A “Naya Pakistan” is what Imran Khan promised. Of course, within days of Khan’s spectacular victory in the general elections, the country went back to a few “purane” habits, which included banning a Bollywood film.
Or has it?
Multiple reports alleged that the Taapsee Pannu and Rishi Kapoor-starrer Mulk has been banned in Pakistan. The film’s producer Deepal Mukut, in a statement, said: “We are disturbed by this prejudiced verdict and it’s such an irony because our film talks about this very prejudice. We urge the Pakistani Censor Board to reconsider their decision. They will realise how essential it is to the well-being of the human race across the world,” and director Anubhav Sinha urged the Pakistani audience to “watch the film illegally, if you must.”
The courtroom drama, which follows the lives of a family torn apart by religion and terrorism and communal polarisation in a charged-up Uttar Pradesh in a charged-up India, has enough material to raise red flags in the censor board on our end of the border; news of Pakistan banning the film thus does not sound out of place at all.
Am I getting banned again? (Photo: Screengrab)
Patriotism, terrorism (unless in movies starring Akshay Kumar or Salman Khan) and the politics of identity (Hindus and Muslim) are all ingredients for a controversial film; though in its execution, many claim it is not so at all. Pakistan, of course, in the past, has banned Bollywood films for much less. After all, Akshay Kumar-starrer Pad Man, a film about menstruation, menstrual hygiene and A Muruganantham, the man who single-handedly invented a machine to produce low-cost sanitary napkins, found itself being banned by the Punjab Film Censor Board for going against Pakistan’s “traditions and culture”.
Tiger Zinda Hai (2017) was banned because Katrina Kaif played the role of an ISI agent. Raanjhanaa (2013) was supposedly banned because the film portrayed an “inapt image” of a Muslim girl (played by Sonam Kapoor) falling in love with a Hindu man and having an affair with him.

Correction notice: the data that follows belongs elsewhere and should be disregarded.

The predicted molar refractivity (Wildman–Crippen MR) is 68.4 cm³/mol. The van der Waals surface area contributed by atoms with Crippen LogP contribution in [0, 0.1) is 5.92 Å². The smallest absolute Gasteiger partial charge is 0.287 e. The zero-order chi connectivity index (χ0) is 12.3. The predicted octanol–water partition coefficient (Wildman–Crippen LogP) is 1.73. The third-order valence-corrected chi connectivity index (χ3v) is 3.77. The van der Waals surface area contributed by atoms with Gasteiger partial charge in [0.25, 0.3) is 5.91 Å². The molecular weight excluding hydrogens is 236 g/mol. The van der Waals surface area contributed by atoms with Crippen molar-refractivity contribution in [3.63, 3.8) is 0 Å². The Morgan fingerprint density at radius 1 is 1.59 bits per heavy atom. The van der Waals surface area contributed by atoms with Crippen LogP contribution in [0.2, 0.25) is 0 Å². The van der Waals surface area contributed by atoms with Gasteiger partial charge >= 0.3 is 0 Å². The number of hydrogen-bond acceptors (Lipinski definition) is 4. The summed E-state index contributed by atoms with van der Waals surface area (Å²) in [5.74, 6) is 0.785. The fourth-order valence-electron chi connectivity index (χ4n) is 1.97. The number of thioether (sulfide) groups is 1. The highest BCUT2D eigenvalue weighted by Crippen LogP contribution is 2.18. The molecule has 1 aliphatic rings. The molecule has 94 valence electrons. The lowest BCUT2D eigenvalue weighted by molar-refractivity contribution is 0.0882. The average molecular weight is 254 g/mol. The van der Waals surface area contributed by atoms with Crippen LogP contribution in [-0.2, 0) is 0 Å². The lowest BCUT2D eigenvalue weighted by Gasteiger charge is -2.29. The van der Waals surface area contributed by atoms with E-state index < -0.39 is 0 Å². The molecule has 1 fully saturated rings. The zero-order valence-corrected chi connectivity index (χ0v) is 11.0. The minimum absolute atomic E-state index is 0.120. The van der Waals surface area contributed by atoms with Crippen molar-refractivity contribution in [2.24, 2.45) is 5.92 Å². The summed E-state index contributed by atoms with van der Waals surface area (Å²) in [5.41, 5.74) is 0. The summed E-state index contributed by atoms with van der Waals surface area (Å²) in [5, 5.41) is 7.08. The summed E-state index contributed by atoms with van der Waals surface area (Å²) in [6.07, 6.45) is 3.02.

Tere Bin Laden (2010), Ek Tha Tiger (2012), Jab Tak Hai Jaan (2012), Agent Vinod (2015), Naam Shabana (2017) were again banned in Pakistan for their portrayal of ISI and terrorism. The Dirty Picture (2011) and Delhi Belly (2011) were banned for adult content. Veere Di Wedding too was banned in Pakistan because of "vulgar dialogues and obscene scenes".
A pattern exists and Mulk can easily fall under one or the excuses given by the Pakistan Censor Board in order to justify such a ban.
But that may not actually be the case.
Maybe. Maybe not. (Photo: Screengrab)
The Express Tribune in Pakistan reported that according to the Sindh Board of Film Censor General Secretary Razzaq Khuhawar, the film hasn’t been submitted to them or to the Central Censor Board. Danyal Gilani, the chairman of the Pakistan Central Board of Film Censors, added that while the trailer of Mulk was banned in the country, the film is yet to be submitted to the board for review. “Members of the CBFC unanimously decided not to approve the trailer of Mulk as its contents flout the Censorship of Film Code 1980,” said Gilani.
If the film hasn’t yet even been submitted for review, why then are the producer and director claiming a ban on it? Is it pre-emptive, given how the trailer has fared? Or is it just another way for the film to receive an extra helping of international publicity, given that the response to the film has been somewhat lukewarm?
Speculation aside, neither story sounds implausible. All publicity is good publicity.
And Pakistan is, well, Pakistan.